Last weekend we gathered with friends to celebrate the forthcoming birth of a new family. The party [yes, party. this was not a baby shower. and yes, boys were invited.] was co-hosted by myself and two lovely ladies, all of us brought together by our shared bond to Joe and Erin, the parents-to-be. The event was in the works for two months. Dozens of emails were passed between the three hostesses as we planned. The only request from Erin was that there be no diaper decorations and no silly shower games. No problem.
We decided to throw a simple summer party and to decorate using colors inspired by the nursery; shades of blue, yellow, and green. There was fruit-laden sangria and homemade lemonade, pulled-pork sandwiches and corn straight from Erin's family's farm. The weather was kind, overcast and cool with only the slightest spattering of rain. We sat outside sharing stories and laughter as candlelight flickered across happy faces long into the night.
Also, we ate cupcakes.
[To see more images of the evening, visit the AHPhoto blog.]
I love an opportunity to make cupcakes, and an outdoor summer party seemed to be the perfect occasion. A quick email to Erin verified that she had no preference for cake flavor, which was lucky because I had already decided that chocolate wasn't an option. It just didn't fit in with the party decor, which is a perfectly valid excuse I assure you.
And so I was left thinking about vanilla and lemon. It is no secret that I am a fanatic for citrus-flavored sweets, with four lemon cakes, citrus scones, key lime butter cookies, and coconut lime bars all listed on the Bella Eats recipe page. I should probably apologize for giving you yet another citrus dessert...but I won't. You just can't go wrong with citrus, and that requires no apology.
The cake itself is actually a modification of an old favorite, borrowed from the Lemon Mousse Cake I made for my own birthday a few months ago. It is a chiffon cake, made light and spongy by the egg whites folded into the batter just before baking. The addition of lemon and orange zest brightens the flavor, but it is the swirl atop the golden domes that truly stands out. The meringue buttercream seemed to be a hit, although it is the most unusual frosting I have ever tasted. A finger swiped across the side of the mixing bowl produces a dollop of ultra-creamy spread that melts as soon as it hits the tongue. At first the taste buds are overwhelmed with the flavor of butter, which then melts away to become a bright pop of lemon, that then fades to the slow warmth of Grand Marnier. It is a three-step process using each third of the tongue - front, middle, back - in succession, with each flavor forming its own distinct statement. And it isn't too sweet, so you could easily eat several cupcakes without causing your teeth to ache.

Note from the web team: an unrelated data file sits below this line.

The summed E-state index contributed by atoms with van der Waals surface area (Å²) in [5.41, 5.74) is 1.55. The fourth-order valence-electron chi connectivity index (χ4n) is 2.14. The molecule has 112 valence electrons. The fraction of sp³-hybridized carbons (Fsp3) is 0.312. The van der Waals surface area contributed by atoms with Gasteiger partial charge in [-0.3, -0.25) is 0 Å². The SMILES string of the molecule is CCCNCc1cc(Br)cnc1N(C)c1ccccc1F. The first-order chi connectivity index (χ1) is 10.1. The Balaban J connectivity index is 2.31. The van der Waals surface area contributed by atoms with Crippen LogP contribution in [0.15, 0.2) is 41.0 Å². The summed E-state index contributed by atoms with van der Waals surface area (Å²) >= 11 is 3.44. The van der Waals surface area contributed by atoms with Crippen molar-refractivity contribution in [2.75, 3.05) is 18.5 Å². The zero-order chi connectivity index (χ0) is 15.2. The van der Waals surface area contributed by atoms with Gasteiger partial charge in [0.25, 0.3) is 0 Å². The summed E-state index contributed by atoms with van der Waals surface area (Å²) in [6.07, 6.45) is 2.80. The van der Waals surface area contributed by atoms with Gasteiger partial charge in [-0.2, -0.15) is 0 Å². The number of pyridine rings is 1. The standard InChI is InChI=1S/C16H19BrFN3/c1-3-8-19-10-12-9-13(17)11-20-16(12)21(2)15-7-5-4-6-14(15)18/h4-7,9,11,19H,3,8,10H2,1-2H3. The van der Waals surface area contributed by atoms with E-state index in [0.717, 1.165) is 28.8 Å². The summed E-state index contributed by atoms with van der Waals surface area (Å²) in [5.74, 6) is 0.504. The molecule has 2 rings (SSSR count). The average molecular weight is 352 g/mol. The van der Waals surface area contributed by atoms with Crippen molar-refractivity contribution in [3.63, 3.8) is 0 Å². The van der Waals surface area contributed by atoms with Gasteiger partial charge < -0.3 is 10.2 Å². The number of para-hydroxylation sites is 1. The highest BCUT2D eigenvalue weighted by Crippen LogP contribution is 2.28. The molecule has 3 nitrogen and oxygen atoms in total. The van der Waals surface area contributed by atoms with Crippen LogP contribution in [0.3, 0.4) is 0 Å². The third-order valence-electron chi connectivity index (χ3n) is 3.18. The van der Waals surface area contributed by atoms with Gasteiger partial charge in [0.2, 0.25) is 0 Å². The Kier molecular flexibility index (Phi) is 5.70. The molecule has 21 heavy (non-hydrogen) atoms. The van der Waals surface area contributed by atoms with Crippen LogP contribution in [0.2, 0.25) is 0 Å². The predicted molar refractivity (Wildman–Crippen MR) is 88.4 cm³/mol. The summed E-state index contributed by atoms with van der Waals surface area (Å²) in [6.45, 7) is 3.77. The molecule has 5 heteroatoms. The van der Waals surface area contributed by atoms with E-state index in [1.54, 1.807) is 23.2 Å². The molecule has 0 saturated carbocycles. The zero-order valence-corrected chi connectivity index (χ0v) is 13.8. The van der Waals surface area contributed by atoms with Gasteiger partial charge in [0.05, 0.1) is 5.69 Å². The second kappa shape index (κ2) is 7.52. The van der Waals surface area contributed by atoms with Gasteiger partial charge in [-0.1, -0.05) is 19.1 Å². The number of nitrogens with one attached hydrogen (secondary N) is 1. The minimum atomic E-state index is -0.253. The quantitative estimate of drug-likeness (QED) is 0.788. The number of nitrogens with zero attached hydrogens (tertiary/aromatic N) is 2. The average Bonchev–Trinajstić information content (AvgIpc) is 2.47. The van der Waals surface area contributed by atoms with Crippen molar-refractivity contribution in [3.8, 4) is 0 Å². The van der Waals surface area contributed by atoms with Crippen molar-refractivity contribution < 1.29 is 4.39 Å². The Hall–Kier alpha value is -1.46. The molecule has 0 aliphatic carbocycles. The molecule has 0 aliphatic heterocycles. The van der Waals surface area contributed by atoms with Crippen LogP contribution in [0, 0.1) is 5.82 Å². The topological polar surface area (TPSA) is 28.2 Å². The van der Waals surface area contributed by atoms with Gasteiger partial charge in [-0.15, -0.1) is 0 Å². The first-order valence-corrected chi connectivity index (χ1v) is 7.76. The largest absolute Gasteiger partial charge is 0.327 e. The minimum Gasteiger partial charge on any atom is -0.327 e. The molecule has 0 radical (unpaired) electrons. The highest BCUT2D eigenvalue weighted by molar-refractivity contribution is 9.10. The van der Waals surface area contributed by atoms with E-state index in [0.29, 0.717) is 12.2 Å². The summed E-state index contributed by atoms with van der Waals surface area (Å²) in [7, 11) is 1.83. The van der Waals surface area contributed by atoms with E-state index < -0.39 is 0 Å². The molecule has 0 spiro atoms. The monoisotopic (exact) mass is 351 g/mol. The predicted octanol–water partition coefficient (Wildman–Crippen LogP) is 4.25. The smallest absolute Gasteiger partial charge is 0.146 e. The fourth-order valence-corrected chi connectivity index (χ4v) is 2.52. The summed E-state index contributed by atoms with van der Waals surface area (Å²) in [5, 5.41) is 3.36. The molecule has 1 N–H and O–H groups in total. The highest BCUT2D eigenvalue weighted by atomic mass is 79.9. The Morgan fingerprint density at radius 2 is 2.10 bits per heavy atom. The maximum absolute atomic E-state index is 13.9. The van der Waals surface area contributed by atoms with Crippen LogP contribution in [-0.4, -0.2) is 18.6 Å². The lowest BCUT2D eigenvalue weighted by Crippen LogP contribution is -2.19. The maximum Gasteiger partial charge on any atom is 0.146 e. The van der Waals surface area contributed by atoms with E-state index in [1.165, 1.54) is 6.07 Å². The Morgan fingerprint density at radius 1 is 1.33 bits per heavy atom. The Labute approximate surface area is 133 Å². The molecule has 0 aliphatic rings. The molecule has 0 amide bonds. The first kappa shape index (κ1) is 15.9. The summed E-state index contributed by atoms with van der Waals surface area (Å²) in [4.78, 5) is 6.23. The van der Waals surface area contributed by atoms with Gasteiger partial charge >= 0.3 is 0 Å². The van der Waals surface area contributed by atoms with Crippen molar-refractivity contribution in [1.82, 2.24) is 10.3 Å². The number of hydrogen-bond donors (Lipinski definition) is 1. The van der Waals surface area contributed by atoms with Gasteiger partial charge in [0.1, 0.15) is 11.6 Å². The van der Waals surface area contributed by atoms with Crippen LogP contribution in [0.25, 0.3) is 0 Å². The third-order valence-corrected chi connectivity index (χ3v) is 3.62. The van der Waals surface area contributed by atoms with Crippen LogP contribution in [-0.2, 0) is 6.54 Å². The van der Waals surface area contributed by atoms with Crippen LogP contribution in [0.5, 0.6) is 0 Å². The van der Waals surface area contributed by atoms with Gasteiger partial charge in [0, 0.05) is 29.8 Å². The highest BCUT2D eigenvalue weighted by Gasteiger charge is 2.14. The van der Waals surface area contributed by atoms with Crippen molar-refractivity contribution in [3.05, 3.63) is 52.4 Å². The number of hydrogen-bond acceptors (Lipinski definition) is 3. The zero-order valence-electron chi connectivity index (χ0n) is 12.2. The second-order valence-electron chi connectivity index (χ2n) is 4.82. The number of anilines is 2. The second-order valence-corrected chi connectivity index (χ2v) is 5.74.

Not that I would know that...
The frosting shapes beautifully, and despite my fears did not melt in the warm and humid evening air. A summer winner, for sure.
Sunshine Citrus Cupcakescake modified from the greyston bakery cookbook, pg. 46, frosting from gourmet makes 18 standard cupcakes Cake Ingredients:
- 5 eggs, separated
- 1/4 cup (1/2 stick) unsalted butter, melted and cooled
- 1/2 cup milk
- 1-1/2 tsp vanilla extract
- 1-1/2 cups unbleached all-purpose flour
- 1-1/4 cups sugar
- 2-1/2 tsp baking powder
- 1/4 tsp salt
- 1 tbsp lemon zest
- 1 tbsp orange zest
- 1/2 fresh lemon, seeds discarded
- 4 large egg whites
- 1 cup sugar
- 2 sticks unsalted butter, cut into tablespoons and softened slightly
- 1/3 cup orange liqueur such as Grand Marnier
- 2 tablespoons fresh lemon juice
- Position a rack in the center of the oven and preheat oven to 350º. Line 1 standard muffin tin with 12 liners, and another with 6 liners.
- In a small bowl, combine the egg yolks, butter, milk and vanilla. Set aside.
- In a large bowl, whisk together the flour, 1 cup of sugar, baking powder and salt to blend. Add the lemon and orange zest and blend with your fingers to separate clumps. Add the egg yolk mixture and stir until well combined. Set aside.
- In a clean dry bowl, using clean dry beaters, beat the egg whites on medium-high speed until they hold soft peaks. Lower the mixer speed to medium and gradually add the remaining 1/4 cup sugar, beating the whites until they hold stiff peaks. Stir about one-third of the egg whites into the batter to lighten. Gently fold the remaining whites into the batter, in two batches, to blend thoroughly.
- Transfer the batter to the prepared pans, filling each muffin cup 3/4 of the way full. Bake for 15 to 20 minutes, or until a wooden skewer inserted near the center of a cupcake comes out clean.
- Set the pans on a wire rack for 10 minutes to cool. Remove the cupcakes from the pans and allow them to cool completely on wire racks.
- Heat whites and sugar in a metal bowl set over a saucepan of simmering water, whisking constantly, until sugar is dissolved and a thermometer registers 160°F. Remove bowl from heat and beat mixture in standing electric mixer on medium-high speed until thick, glossy peaks form. If mixture is still warm, continue beating until cool. (this takes about 10 minutes)
- With mixer running, add butter, 1 tablespoon at a time, beating well after each addition. Add liqueur and lemon juice, beating on high speed until smooth and fluffy, about 10 minutes. If buttercream begins to separate, beat on high speed until smooth.
- Use a pastry bag to pipe frosting over cupcakes once they are completely cool. Keep refrigerated until ready to consume.